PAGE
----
Archaeological sites throughout the region face a range of threats, including intensification of agriculture; population growth and the concomitant expansion of villages, towns, and cities; industrial developments such as dam and road building; looting and the illicit trafficking of artifacts; and warfare and the deliberate destruction of heritage for religious or ideological reasons. Given these circumstances—and given that we now have the technology and expertise to undertake the effort—the time is ripe for conducting a rapid documentation of sites across the region.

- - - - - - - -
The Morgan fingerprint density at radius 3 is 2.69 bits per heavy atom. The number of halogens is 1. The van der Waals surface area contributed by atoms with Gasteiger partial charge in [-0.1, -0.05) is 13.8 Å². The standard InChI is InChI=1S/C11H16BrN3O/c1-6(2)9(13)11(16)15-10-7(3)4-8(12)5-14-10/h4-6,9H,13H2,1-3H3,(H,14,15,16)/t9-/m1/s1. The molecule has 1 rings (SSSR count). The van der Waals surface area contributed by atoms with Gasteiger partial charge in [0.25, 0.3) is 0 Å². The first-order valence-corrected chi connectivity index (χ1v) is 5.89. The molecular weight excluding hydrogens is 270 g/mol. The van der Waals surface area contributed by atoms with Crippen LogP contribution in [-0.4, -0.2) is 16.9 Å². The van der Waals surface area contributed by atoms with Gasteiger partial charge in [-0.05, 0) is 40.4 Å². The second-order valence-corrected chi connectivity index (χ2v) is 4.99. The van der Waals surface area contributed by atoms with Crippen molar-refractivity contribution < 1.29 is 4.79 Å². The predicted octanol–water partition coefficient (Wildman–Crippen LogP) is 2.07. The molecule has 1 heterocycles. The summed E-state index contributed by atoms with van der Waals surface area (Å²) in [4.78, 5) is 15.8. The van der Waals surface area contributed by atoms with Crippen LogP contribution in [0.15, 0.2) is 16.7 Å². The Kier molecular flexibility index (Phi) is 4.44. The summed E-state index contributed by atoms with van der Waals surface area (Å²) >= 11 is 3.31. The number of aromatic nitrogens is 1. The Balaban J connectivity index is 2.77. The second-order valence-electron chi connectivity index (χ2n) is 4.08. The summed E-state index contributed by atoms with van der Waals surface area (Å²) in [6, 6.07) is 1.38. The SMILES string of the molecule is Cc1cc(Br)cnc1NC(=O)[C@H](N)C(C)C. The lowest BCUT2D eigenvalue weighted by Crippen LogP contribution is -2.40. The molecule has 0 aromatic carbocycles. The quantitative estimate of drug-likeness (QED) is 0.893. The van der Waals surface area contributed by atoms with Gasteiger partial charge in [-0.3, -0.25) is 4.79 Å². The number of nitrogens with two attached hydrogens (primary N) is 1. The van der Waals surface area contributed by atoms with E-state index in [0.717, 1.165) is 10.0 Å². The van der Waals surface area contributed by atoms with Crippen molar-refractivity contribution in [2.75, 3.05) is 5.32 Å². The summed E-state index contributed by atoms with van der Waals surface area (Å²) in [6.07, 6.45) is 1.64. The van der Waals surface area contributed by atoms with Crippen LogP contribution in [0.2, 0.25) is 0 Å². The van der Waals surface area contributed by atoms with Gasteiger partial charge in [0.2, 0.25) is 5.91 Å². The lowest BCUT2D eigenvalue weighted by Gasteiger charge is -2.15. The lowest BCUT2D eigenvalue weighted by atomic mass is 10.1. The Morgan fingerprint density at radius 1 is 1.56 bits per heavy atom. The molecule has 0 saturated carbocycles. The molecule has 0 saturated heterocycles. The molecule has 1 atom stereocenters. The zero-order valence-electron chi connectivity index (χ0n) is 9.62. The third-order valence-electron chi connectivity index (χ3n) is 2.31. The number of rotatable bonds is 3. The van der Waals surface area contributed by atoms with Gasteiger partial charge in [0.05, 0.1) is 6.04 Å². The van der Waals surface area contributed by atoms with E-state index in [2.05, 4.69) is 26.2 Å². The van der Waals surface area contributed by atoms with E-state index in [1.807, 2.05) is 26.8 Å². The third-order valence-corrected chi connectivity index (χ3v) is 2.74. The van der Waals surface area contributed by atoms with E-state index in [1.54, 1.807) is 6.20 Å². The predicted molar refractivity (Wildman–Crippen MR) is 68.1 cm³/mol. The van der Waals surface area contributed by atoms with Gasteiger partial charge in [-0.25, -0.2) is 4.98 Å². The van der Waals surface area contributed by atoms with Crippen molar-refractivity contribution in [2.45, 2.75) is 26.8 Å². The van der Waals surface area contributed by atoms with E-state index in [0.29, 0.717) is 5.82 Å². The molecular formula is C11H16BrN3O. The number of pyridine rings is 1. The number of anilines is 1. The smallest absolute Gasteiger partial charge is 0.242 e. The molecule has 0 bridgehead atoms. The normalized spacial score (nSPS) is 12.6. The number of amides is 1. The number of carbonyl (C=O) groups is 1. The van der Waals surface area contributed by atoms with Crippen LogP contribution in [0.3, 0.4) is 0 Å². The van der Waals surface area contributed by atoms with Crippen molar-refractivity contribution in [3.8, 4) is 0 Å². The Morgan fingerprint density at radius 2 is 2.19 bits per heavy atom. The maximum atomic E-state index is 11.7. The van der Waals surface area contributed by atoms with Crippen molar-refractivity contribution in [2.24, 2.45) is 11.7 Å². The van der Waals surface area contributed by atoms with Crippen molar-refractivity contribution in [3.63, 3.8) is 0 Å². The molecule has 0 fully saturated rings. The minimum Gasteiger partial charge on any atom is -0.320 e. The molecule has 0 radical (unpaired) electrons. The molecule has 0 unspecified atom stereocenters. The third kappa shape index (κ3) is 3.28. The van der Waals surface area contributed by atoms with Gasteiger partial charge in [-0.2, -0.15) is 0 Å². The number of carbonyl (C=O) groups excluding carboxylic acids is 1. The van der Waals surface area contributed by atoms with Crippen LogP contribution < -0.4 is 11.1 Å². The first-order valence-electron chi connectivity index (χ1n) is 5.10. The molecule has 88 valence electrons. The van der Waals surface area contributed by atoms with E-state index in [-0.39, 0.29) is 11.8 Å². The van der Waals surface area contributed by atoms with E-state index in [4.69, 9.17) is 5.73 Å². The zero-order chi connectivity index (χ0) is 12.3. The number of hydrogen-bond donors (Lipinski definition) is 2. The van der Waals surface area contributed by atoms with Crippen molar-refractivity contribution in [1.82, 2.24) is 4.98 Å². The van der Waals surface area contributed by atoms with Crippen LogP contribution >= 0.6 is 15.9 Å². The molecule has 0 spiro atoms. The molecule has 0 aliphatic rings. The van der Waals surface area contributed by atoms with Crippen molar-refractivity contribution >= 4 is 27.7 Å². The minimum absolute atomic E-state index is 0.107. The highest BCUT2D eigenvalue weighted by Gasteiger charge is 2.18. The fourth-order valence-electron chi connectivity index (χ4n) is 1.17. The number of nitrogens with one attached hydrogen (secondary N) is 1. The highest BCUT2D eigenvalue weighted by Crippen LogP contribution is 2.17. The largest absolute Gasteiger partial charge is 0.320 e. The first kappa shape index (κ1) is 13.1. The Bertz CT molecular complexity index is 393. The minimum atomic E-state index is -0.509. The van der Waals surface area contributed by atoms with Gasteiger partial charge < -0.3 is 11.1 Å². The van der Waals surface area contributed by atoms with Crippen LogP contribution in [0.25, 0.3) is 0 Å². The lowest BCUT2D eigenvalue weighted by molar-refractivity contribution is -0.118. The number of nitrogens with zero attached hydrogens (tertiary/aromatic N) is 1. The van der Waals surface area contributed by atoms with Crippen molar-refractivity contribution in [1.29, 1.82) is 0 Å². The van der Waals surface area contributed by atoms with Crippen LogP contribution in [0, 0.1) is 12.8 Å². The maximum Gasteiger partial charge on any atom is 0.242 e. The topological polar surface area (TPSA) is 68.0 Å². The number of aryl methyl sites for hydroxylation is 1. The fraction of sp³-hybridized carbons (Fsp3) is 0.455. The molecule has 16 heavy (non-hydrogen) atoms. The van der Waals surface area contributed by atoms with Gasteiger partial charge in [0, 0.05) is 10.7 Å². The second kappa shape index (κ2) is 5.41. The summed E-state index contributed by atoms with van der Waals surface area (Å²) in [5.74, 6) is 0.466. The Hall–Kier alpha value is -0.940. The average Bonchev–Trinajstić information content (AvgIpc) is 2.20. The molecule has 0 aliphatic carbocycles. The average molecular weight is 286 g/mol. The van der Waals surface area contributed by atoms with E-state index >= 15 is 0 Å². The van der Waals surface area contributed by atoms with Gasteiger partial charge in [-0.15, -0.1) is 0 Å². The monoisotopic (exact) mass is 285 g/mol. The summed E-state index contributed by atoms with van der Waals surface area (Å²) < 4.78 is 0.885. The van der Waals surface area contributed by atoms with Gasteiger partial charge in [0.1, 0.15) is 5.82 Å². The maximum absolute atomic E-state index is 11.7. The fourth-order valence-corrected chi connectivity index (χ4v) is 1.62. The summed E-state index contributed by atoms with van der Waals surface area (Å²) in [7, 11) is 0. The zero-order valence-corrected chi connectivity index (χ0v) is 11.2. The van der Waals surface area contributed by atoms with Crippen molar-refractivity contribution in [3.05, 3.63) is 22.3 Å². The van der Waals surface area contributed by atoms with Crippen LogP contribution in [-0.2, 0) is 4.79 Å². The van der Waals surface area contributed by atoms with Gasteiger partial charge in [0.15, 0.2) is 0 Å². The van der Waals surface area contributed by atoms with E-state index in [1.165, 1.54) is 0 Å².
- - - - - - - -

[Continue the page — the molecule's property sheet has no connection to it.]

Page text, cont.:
The vast majority of the sites examined by EAMENA have not been previously recorded and are largely unknown to authorities in the countries concerned. Freely available satellite imagery (from Google Earth and Bing Maps) makes this project feasible. Satellite and aerial imagery is especially important for those countries where field visits are impossible or severely restricted, or where areas are too remote.